Kids’ ’cross is coming. Are you and your little one ready?
Stampede Bikes recently changed its name from TykesBykes, but its Sprinter 16 kid’s bike, with full rim brakes, is another entry into the growing options for kids (and parents) who crave something better and lighter than a heavy, overbuilt department store bike. Have a little one who wants to race kids’ ’cross? Or commute to school? Or join you on rides down the bike path or the dirt trails? The Stampede Bikes Sprinter 16 wants your attention.
Weight, type of brake, ergonomics and gearing are all important considerations for little ones starting to ride a bit more than just around the park. Ability at a young age can vary greatly, and even though they outgrow bikes so fast, finding something that makes the experience fun and safe for kids is key.
We’ve reviewed top-end lightweight bikes from Islabikes (stay tuned for our upcoming Beinn 20″ review), as well as the excellent steel Cleary Bikes Hedgehog, and both brands have more pricey options than the Sprinter 16. The $370 Islabikes CNOC 16″ is an aluminum bike with miniaturized everything, a 25x14t gear, Kenda Small Block Eight knobbies, and comes in under 15 pounds. The $310 Cleary Bikes Hedgehog is full steel, 1.5 pounds heavier, and offers a lower 25×16 gear and smoother tires for the road.
The Sprinter 16 undercuts both competitor bikes with its $230 price, but adds a bit of weight (18.7 pounds on our scale, with pedals), wider 22″ riser bars, and a taller (2:1) gear than the others. Our Stampede Sprinter 16″ test bike came with 102mm cranks, the same length as Islabikes and Cleary.
We won’t wax poetically about ride quality (at least until our testers can), but we offer the following impressions:
- The style of bike, with its wide 22″ riser bars, lock-on grips and 2.125″ wide tires is decidedly more mountain bike than Islabikes or Cleary Bikes (although Islabikes’ line of bikes comes with the most capable offroad tires).
- Braking power is top notch with full length V-brakes. Skidding is easy, and has become a popular habit for our tester, for better or worse.
- The quick release seat post clamp is a nice convenient touch for the fast-growing riders (hopefully seat theft is a non-issue).
- The tall 2:1 gear is best suited for street riding, or strong riders. On hills and thick grass, it’s quite tall, but it gives advanced riders more hope of keeping up with you than the ultra-low gear (1.56:1) we saw on Cleary Bikes’ Hedgehog (Cleary now offers smaller rear freewheels as an upgrade), and it’s taller than Islabikes’ CNOC gearing (1.78:1) too. It should be relatively easy to lower the gear through a bigger freewheel if it’s too tall for your young one.
- Components use standard dimensions, like a 27.2mm seatpost, 1-1/8″ headset and steerer and stem, making upgrades easy. Have a carbon seat post lying around? It’s easy to start shedding weight in ways that make a much bigger difference than gram shaving with an adult bike.
- The wheels use a standard number of spokes too, with 36. That’s overkill for such a small wheel size, and light rider. (Theoretically, Stampede could save weight, materials and a bit of cost with less spokes, but such products aren’t common and therefore actually add to the cost of the bike.)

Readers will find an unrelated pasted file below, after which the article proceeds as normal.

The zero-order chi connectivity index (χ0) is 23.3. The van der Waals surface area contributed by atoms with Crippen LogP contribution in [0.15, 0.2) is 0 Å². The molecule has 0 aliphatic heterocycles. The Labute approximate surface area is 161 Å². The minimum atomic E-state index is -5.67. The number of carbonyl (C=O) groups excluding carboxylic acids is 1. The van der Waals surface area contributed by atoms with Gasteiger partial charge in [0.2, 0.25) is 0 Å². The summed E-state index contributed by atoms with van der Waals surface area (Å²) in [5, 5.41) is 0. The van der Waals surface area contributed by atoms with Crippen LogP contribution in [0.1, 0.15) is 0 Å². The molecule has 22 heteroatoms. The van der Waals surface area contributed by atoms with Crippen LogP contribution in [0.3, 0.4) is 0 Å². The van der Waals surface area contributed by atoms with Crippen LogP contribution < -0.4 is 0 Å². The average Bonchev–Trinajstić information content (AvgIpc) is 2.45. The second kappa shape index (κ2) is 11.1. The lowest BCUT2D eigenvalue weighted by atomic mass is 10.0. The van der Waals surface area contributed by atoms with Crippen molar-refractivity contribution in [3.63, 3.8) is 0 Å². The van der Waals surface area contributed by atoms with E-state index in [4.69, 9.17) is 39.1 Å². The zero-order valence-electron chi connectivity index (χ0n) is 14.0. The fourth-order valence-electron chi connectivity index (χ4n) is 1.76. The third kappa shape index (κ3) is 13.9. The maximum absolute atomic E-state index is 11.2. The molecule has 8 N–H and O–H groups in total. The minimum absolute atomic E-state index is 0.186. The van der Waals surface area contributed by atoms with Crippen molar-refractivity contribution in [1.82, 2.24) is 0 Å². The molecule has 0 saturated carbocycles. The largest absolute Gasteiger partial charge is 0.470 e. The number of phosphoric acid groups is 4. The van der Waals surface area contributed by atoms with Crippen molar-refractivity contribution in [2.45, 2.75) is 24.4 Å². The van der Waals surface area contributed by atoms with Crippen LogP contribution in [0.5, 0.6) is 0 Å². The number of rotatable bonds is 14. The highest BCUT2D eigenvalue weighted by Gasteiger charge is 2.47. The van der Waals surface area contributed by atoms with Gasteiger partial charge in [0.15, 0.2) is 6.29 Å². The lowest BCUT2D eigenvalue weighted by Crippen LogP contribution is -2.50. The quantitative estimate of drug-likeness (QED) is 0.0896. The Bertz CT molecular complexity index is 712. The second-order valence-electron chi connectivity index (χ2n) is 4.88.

- Speaking of upgrades….have a seat? Our main complaint is regarding saddle size. The included saddle is wide and looks to be nearly an adult-sized saddle. It’s soft and comfy for the chamois-less rider, but isn’t a right-sized perch like we’ve seen on Islabikes and Cleary Bikes.
The Stampede Bikes Sprinter 16 isn’t the Mercedes of kids’ bikes, but it could be an affordable upgrade, a great second pedal bike for your kid (after a first 12″ coaster brake bike), or the first pedal bike for a taller learner coming off a balance bike.
At $230, the Sprinter 16 is a good value, and a fine investment into a little one’s cycling future. Some may spend that amount of coin on a pair of bibs or two tires without thinking. Yet with the Sprinter 16, such an investment won’t be ruined with one crash, and could enhance the lives of many as it gets passed on from kid to kid, or teammate to teammate. In our experience, higher-end kid’s bikes also have decent resale value, as they’re hard to find.
More photos below the spec list. Stampede also offers three different balance bikes including a rare, extra large 16″ wheel model, as well as a 20″ Sprinter with gears and a kid’s fat bike.
More info: stampedebikes.com
Stampede Bikes (TykesBykes) Sprinter 16" Kid's Bike Specs:
|Frame||Aircraft Grade 6061 T6 Alloy|
|Headset||1 1/8 threaded loose ball|
|Stem||Alloy 60 mm|
|Handlebars||480 mm wide, 55 mm rise|
|Grips||Stampede Bikes Custom Lock On 80mm|
|Brakes||Front & Rear hand alloy brakes, with short reach adjustable lever|
|Rims||Alloy 36 Hole|
|Hubs||Steel Front and Rear bolt on|
|Tires||Dual Purpose 16 x 2.125|
|Saddle||Youth Slim custom graphics|
|Seat Post||Alloy set back 27.2 x 250 mm|
|Seat Post Clamp||Quick release 34.1 mm|
|Freewheel||Steel 16 T|
|Crank-set||Steel 114 mm 32 T (102mm on our test bike)|
|Current Colors||Yellow, Blue|
Stampede Bikes Sprinter 16 Photo Gallery: